keep up with the Joneses(redirected from keeps up with the Joneses)
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keep up with the Joneses
To try to have the same possessions and lifestyle as one's neighbors or peers. A: "Why did she buy such an expensive car?" B: "Well, she lives in a wealthy part of time—I bet she just wants to keep up with the Joneses."
keep up with the Joneses
Fig. to try to match the lifestyle of one's neighbors. I am tired of trying to keep up with the Joneses. Let's just move if we can't afford to live here. We never try to keep up with the Joneses.
keep up with the JonesesINFORMAL
If someone tries to keep up with the Joneses, they deliberately buy or do the same things as the people around them so that they appear as successful as them. Her mother, Louise, was very keen on keeping up with the Joneses, and through much of her teens Linda accepted what she now calls `these false values'. Of course, in this desperate attempt to keep up with the Joneses, they are all the more likely to end up poor. Note: You usually use this expression to show disapproval. Note: This expression comes from the title of a comic strip by Arthur Momand, which was first published in the New York `Globe' in 1913.
keep up with the Jonesestry to maintain the same social and material standards as your friends or neighbours.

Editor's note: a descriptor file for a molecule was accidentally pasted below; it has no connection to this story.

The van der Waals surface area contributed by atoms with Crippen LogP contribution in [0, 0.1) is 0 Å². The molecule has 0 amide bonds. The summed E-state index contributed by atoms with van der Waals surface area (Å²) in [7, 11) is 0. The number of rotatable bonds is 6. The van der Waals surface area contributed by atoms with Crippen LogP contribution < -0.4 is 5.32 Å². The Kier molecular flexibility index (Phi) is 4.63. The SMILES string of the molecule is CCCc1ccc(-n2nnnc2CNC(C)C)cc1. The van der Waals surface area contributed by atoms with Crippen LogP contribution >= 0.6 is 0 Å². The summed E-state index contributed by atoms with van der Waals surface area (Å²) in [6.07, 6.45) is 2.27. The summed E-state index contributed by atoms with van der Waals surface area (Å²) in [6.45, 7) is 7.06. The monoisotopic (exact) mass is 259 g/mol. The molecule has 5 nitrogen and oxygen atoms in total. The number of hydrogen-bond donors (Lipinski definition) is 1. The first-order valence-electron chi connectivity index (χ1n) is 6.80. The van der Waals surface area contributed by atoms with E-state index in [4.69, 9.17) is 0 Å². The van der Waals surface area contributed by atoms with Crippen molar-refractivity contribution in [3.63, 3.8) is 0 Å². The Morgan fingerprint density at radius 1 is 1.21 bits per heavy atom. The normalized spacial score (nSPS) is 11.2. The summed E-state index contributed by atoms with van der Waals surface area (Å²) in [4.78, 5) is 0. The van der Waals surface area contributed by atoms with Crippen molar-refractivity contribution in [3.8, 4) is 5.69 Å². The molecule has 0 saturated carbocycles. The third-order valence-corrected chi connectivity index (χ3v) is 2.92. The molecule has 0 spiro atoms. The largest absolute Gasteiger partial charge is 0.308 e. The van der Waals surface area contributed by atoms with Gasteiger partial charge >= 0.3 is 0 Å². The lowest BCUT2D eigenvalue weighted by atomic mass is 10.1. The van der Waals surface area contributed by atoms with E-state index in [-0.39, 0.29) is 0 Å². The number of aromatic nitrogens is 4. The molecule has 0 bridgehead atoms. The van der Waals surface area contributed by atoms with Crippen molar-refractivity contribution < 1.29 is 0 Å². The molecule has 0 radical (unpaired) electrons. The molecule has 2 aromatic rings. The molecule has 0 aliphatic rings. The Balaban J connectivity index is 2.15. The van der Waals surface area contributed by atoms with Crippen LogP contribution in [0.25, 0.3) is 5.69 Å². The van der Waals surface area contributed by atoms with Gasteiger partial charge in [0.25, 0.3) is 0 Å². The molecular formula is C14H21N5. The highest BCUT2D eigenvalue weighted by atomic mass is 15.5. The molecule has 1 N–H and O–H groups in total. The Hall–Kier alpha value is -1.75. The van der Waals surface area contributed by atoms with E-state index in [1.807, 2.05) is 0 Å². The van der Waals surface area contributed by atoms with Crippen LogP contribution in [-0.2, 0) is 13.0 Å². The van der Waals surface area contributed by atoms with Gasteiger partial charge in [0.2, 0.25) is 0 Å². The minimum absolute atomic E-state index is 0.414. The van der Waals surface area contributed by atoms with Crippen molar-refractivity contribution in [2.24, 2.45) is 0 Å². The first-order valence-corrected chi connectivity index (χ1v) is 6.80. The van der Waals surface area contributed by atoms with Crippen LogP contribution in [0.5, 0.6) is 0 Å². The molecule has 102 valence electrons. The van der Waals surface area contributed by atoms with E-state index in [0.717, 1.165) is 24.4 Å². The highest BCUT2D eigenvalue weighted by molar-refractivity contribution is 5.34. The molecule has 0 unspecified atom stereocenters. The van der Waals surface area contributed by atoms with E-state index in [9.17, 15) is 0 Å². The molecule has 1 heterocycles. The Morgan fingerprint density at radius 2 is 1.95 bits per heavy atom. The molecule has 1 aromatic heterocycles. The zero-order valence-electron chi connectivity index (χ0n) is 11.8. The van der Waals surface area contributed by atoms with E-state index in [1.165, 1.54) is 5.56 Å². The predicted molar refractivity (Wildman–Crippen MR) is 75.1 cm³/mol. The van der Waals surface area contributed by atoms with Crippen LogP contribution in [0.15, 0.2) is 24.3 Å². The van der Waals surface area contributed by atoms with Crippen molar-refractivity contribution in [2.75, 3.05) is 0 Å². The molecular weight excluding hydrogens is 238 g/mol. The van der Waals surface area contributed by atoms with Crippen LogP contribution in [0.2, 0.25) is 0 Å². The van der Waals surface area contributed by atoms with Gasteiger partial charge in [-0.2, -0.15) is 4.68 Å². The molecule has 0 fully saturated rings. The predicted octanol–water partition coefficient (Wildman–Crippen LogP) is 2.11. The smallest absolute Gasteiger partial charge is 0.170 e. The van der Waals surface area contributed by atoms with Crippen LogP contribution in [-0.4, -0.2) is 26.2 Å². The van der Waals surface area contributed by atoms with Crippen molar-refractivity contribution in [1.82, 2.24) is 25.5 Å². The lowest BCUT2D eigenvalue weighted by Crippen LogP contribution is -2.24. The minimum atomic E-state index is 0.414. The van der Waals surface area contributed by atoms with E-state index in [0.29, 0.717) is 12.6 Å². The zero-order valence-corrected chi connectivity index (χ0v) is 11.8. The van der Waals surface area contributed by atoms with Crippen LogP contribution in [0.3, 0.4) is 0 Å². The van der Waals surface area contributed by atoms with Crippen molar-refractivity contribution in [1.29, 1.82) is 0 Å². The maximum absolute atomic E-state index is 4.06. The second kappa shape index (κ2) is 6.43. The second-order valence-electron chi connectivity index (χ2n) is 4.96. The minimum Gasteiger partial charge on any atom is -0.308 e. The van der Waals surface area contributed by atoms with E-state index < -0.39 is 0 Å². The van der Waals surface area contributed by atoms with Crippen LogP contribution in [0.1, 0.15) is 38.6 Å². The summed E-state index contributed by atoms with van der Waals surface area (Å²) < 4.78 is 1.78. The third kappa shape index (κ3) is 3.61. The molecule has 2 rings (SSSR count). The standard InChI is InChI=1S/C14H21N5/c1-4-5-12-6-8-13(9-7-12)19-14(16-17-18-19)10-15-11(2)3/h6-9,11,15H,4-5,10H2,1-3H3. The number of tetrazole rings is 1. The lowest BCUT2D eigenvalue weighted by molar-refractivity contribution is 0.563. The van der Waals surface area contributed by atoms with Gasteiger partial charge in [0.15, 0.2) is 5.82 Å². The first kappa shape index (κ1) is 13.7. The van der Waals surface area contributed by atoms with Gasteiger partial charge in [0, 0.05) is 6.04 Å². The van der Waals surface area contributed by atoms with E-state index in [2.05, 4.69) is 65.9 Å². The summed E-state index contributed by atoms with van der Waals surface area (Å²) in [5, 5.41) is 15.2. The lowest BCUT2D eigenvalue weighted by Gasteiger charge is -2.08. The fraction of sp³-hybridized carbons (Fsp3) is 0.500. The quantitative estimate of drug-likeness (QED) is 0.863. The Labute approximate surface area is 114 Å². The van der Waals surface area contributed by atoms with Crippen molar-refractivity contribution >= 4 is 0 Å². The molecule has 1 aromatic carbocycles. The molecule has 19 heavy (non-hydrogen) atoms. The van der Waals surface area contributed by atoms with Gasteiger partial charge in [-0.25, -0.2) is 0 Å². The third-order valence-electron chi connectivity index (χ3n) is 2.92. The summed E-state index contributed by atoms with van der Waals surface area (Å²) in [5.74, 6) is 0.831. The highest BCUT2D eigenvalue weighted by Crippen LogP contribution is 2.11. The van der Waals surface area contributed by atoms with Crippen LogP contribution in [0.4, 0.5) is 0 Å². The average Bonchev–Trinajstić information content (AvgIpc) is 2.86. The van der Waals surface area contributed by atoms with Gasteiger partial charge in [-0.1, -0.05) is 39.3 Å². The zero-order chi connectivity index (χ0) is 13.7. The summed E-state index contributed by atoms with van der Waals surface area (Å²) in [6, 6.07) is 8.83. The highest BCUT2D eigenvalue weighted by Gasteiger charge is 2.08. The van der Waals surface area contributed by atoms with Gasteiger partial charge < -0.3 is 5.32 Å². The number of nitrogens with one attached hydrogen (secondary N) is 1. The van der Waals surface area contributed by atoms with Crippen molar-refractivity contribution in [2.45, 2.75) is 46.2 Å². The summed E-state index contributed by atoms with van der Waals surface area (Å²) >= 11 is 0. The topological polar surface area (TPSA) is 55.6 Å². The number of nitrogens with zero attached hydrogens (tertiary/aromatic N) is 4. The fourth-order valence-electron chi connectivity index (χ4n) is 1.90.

This phrase originated as a comic-strip title, ‘Keeping up with the Joneses—by Pop’ in the New York Globe ( 1913 ). Jones , one of the most common British family names, is used as a generic name for neighbours or presumed social equals.
keep up with the ˈJoneses(informal, disapproving) try to have all the possessions and social achievements that your neighbours or other people around you have, especially by buying what they buy: First the Smiths got a swimming pool, and now their neighbours, the Sinclairs, are building one. It’s silly the way people always have to keep up with the Joneses.
Jones is a very common surname, and is used to refer to neighbours in general.
keeping up with the Joneses
Making an effort to match your neighbors' social and financial status. If you bought a Chevrolet, but the guy who lived across the street bought a Cadillac, you wouldn't, vehicularly speaking, be considered in the same league. But if he took his wife and kids to Europe for a month and you took your wife and kids to Europe for a month, you were keeping up with the Joneses, no matter what your neighbor's last name was. The phrase came from a 1913 newspaper carton strip “Keep with the Joneses,” the name being as ubiquitous a last name as “Joe” was in phrases that used that first name. (See also status seeker.)